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My selection of works by Rameau, Rachmaninoff and Bach for this album weaves a tapestry of nostalgia for a Golden Age - an epoch of eternal beauty and purity in which time itself has a completely different meaning. I have placed the works non-chronologically and in a tripartite form in order to present not only a better perception of time's effects on the artist, performer and listener but also it's presence in essence thanks to the composer's art: Rameau's Suite in G from his Nouvelles Suites de pièces de clavecin functions as a type of prelude, Rachmaninoff's Variations on a theme of Corelli as the central element, and Bach's French Suite in B minor as a postlude. The time frames of the two Baroque cycles that open and close the album are extremely flexible; music of this period never seems to hurry - it is as if the com-poser is saying "Take your time - you have plenty of it - and breathe as freely as you want". Rachmaninoff, however, pushes us out of our comfort zone, squeezing time like a spring or stopping it completely while reflecting upon the cruelty of the outside world and the harm that it does to harmony and beauty. I decided not to end this recording with the Variations on a theme of Corelli, given the work's powerful emotional charge; the suite by Bach that concludes the album returns us to a state of harmony and gives us hope that there is time enough. Konstantin Emelyanov
My selection of works by Rameau, Rachmaninoff and Bach for this album weaves a tapestry of nostalgia for a Golden Age - an epoch of eternal beauty and purity in which time itself has a completely different meaning. I have placed the works non-chronologically and in a tripartite form in order to present not only a better perception of time's effects on the artist, performer and listener but also it's presence in essence thanks to the composer's art: Rameau's Suite in G from his Nouvelles Suites de pièces de clavecin functions as a type of prelude, Rachmaninoff's Variations on a theme of Corelli as the central element, and Bach's French Suite in B minor as a postlude. The time frames of the two Baroque cycles that open and close the album are extremely flexible; music of this period never seems to hurry - it is as if the com-poser is saying "Take your time - you have plenty of it - and breathe as freely as you want". Rachmaninoff, however, pushes us out of our comfort zone, squeezing time like a spring or stopping it completely while reflecting upon the cruelty of the outside world and the harm that it does to harmony and beauty. I decided not to end this recording with the Variations on a theme of Corelli, given the work's powerful emotional charge; the suite by Bach that concludes the album returns us to a state of harmony and gives us hope that there is time enough. Konstantin Emelyanov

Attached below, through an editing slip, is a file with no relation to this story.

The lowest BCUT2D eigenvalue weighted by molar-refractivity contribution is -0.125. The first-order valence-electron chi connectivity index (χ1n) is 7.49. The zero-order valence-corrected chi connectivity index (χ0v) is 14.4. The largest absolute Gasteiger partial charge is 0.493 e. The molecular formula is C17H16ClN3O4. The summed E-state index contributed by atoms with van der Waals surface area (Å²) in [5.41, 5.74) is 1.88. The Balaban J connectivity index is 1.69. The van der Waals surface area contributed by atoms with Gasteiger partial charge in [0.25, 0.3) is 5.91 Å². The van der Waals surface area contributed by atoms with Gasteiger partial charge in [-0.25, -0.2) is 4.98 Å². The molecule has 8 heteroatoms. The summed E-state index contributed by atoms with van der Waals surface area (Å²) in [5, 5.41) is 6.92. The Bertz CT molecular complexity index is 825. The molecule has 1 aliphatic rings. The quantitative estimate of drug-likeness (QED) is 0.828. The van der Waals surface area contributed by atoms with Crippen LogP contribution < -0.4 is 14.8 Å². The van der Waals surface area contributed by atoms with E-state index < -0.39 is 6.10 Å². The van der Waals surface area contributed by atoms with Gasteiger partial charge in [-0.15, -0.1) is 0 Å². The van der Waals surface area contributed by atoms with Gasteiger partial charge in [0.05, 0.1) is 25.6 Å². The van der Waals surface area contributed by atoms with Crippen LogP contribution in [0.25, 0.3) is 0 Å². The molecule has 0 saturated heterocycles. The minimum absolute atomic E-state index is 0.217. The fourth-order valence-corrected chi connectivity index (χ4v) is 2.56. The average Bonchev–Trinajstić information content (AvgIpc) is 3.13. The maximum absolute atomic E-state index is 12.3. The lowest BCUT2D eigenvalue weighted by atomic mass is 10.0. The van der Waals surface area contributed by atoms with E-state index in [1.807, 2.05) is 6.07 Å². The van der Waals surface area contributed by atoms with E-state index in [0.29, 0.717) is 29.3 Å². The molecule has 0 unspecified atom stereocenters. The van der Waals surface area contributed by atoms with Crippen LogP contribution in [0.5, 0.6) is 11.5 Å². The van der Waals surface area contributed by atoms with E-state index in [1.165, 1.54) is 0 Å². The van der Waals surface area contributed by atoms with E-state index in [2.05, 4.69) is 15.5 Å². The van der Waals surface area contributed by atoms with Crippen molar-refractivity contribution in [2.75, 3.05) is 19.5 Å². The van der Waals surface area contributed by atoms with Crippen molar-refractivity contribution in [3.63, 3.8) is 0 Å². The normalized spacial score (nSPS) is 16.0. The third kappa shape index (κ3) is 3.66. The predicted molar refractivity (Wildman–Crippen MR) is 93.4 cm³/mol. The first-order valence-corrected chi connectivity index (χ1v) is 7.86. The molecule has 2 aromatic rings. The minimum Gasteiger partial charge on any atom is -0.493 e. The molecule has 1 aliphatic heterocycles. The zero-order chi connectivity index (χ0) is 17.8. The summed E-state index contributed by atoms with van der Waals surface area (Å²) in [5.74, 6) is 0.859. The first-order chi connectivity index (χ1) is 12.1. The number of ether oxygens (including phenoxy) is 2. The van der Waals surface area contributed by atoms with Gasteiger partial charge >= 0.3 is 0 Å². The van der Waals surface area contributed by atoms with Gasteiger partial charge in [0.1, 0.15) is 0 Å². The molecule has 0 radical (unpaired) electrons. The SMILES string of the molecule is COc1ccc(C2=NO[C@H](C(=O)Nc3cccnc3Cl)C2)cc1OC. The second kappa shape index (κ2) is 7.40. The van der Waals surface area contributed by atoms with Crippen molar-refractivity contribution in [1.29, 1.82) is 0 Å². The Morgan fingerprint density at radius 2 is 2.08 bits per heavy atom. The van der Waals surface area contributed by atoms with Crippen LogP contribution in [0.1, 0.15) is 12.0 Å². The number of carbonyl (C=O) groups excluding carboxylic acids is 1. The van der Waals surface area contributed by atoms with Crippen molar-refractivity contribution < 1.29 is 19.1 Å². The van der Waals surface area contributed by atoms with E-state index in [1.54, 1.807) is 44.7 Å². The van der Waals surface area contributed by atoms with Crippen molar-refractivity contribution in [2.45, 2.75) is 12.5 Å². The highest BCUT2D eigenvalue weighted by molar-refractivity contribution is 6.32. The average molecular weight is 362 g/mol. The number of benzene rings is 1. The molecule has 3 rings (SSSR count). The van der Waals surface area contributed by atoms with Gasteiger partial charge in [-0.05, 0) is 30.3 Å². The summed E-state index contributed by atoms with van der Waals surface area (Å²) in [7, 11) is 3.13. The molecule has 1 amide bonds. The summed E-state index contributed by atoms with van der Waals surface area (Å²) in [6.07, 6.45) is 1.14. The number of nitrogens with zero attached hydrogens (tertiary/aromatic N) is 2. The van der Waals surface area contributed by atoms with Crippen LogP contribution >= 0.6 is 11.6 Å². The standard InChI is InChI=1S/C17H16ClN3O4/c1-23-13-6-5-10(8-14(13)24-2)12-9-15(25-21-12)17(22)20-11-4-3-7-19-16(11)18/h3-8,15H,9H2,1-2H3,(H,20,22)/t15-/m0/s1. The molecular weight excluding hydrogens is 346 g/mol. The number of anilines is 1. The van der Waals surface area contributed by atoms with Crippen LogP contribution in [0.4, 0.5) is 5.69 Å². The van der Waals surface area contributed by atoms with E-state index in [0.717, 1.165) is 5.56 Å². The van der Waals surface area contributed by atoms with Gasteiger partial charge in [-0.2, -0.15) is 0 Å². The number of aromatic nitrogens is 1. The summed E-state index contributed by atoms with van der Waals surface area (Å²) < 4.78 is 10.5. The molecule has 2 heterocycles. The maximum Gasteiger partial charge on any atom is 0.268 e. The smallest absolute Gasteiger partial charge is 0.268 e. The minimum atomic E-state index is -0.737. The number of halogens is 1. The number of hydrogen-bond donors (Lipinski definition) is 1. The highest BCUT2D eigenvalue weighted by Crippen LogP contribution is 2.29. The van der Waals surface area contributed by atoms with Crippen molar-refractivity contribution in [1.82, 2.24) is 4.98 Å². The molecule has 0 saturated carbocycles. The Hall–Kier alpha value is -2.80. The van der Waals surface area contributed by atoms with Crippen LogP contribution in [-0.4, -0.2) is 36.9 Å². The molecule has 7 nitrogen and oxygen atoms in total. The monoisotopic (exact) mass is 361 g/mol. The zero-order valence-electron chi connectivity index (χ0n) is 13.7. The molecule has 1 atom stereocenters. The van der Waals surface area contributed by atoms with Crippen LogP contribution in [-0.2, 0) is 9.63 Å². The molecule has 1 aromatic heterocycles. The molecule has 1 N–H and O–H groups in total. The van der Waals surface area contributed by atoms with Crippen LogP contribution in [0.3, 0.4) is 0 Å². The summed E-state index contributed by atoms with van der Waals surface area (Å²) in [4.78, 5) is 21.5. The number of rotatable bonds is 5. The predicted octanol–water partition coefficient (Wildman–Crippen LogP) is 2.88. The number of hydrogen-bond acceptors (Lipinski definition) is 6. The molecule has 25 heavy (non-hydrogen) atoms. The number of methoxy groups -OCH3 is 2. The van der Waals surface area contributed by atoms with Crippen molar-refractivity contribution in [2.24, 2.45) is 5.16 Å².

5400439008236
Over Time
Artist: J Bach .S. / Rachmaninoff / Emelyanov
Format: CD
New: Available $20.99
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My selection of works by Rameau, Rachmaninoff and Bach for this album weaves a tapestry of nostalgia for a Golden Age - an epoch of eternal beauty and purity in which time itself has a completely different meaning. I have placed the works non-chronologically and in a tripartite form in order to present not only a better perception of time's effects on the artist, performer and listener but also it's presence in essence thanks to the composer's art: Rameau's Suite in G from his Nouvelles Suites de pièces de clavecin functions as a type of prelude, Rachmaninoff's Variations on a theme of Corelli as the central element, and Bach's French Suite in B minor as a postlude. The time frames of the two Baroque cycles that open and close the album are extremely flexible; music of this period never seems to hurry - it is as if the com-poser is saying "Take your time - you have plenty of it - and breathe as freely as you want". Rachmaninoff, however, pushes us out of our comfort zone, squeezing time like a spring or stopping it completely while reflecting upon the cruelty of the outside world and the harm that it does to harmony and beauty. I decided not to end this recording with the Variations on a theme of Corelli, given the work's powerful emotional charge; the suite by Bach that concludes the album returns us to a state of harmony and gives us hope that there is time enough. Konstantin Emelyanov
        
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